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Despite the impression given by today's Telegraph, voters are open to supporting Coalition's aid policy

By Tim Montgomerie
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An article on the front page of today's Telegraph puts the worst possible spin on internal Conservative Party research on Britain's aid budget. Voters were asked if people agreed that "even as we deal with our deficit, Britain is still one of the wealthiest countries in the world and we should be proud that we’re continuing our commitment to international development.” It's a leading question but that's legitimate in polling if you are trying to identify the best way of presenting a controversial policy. In total, 48% of voters agreed and 38% disagreed - signalling to me that, in time and with potent examples, the aid policy can win over the public. Women are marginally more supportive of the policy (+12% compared to +9% for men). Polling of Conservative members found that the more specific you are with the benefits of aid the more support it receives.

The Coalition certainly has a good story to tell in terms of the way that Andrew Mitchell and his team are making better use of Britain's development budget:
  • £100m is being cut from departmental bureaucracy so that it can be spent on fighting poverty.
  • Countries like China are losing all UK aid (and not a moment too soon) and it's being directed to Commonwealth, strife-torn nations and the very poorest nations.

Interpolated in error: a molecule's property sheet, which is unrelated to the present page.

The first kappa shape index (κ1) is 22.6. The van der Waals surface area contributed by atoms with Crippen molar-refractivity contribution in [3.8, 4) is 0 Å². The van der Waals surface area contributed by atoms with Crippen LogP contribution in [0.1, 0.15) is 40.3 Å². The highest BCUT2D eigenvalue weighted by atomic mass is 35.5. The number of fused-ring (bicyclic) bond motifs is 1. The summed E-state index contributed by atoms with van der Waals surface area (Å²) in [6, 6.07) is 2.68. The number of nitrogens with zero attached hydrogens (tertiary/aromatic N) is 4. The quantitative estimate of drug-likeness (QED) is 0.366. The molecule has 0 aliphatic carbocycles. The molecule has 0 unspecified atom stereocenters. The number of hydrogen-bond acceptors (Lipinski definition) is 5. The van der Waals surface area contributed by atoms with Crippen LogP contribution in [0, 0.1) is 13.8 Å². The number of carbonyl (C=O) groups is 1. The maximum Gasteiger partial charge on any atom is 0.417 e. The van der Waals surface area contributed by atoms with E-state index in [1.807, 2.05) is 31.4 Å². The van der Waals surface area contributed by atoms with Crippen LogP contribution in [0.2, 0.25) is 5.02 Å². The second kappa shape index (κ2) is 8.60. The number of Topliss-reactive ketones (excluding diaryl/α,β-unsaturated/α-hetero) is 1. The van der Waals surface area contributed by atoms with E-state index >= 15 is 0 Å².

• All aid is being made transparent so we can see how our money is being spent.
  • Aid to inefficient multilateral institutions is being reviewed and, if necessary, withdrawn.
  • More money is going into the most effective form of aid - child vaccinations.
  • Business is becoming involved in aid projects, such as in india.
  • An aid watchdog has been established to scutinise efficiency of spending.

I know many, many Conservatives oppose the aid commitment but The Telegraph, Mail and Express should report some of the good aspects of the policy as, interestingly, The Sun is very good at doing. One of the most interesting findings of the Tory polling - conducted by Andrew Cooper - is that the Conservatives are now 5% more trusted on aid than Labour. That advantage might be a reflection of voters' trust in the Conservatives to spend their money more carefully than Labour. As Angie Bray blogged yesterday, Labour's wastefulness with voters' money deserves to be hung around Ed Miliband's neck for a generation.


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